Recruiting and retaining qualified employees continues to be one of the greatest challenges facing the golf course maintenance industry. As a result, superintendents and their staff are looking for more efficient strategies to maintain excellent playing conditions without sacrificing turf health.
A growing trend to improve maintenance productivity is the use of triplex mowers instead of walk mowers. Advancements in triplex mowing equipment technology have resulted in the same, if not better, quality of cut that produces healthy turf and good playing conditions. Superintendents that switch from walk mowers to triplex mowers often see an immediate improvement in maintenance productivity. Mowing putting greens with triplex mowers typically requires three to four fewer employees than walk mowing. The freed-up employees can focus on other tasks that further improve playing conditions and turf health.
Despite the immediate benefits, changing to triplex mowers isn't always easy. Some facilities may not understand the potential value of switching to triplex mowers and golfers may prefer the narrowly striped appearance created by walk mowers.
While it may be difficult to convince golfers that resources are better spent on tasks other than striping turf, comparing the costs of triplex versus walk mowers is easy using the Triplex Mowing Model developed by the USGA.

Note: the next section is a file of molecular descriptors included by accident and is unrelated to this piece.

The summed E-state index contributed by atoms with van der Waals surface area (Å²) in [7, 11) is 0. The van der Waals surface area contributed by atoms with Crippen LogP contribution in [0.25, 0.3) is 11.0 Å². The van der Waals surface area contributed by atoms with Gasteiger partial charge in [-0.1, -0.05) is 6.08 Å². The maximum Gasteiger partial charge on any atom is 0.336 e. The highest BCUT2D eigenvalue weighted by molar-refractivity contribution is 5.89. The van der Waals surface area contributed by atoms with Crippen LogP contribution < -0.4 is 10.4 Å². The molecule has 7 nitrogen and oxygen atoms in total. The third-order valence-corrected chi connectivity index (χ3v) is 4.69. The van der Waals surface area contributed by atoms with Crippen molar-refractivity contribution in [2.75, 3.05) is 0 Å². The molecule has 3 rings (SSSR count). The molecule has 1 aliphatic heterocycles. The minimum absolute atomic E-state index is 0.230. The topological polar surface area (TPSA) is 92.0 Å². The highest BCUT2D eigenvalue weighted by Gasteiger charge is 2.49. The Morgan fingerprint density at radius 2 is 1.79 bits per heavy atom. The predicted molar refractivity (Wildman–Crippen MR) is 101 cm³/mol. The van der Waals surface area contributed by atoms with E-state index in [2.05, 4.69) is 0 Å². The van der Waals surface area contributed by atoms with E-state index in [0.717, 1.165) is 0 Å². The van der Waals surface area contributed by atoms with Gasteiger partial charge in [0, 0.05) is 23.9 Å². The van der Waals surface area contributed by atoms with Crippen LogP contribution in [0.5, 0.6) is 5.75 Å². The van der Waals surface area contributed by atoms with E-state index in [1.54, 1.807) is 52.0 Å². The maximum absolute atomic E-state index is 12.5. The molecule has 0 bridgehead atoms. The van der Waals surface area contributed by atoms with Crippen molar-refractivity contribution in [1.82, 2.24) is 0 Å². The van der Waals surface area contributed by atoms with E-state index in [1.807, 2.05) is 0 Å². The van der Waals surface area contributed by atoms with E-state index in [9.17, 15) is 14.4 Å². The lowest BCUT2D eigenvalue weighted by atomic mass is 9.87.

The model uses general information provided by the superintendent, such as equipment and labor costs along with the remaining useful life of equipment to calculate if purchasing and utilizing a triplex mower is more cost effective than using walk mowers. The data is presented in a series of graphs and tables for easy interpretation. The reports can then be shared with the maintenance team and facility stakeholders.
If you are interested in determining whether a triplex mower can help your facility become more productive, contact your regional USGA Agronomist.
The sixth annual USGA Fairway Turf Colorant Workshop will be held on Tuesday, January 30, 2018 at the Pinehurst Resort in Pinehurst, North Carolina. If you are interested in attending the workshop, please contact Pat O’Brien by January 27, 2018. We hope to see you there.
Southeast Region Agronomists:
Chris Hartwiger, director, USGA Course Consulting Service – firstname.lastname@example.org
Steve Kammerer, regional director – email@example.com
Patrick M. O’Brien, agronomist – firstname.lastname@example.org
Todd Lowe, agronomist – email@example.com
Addison Barden, agronomist – firstname.lastname@example.org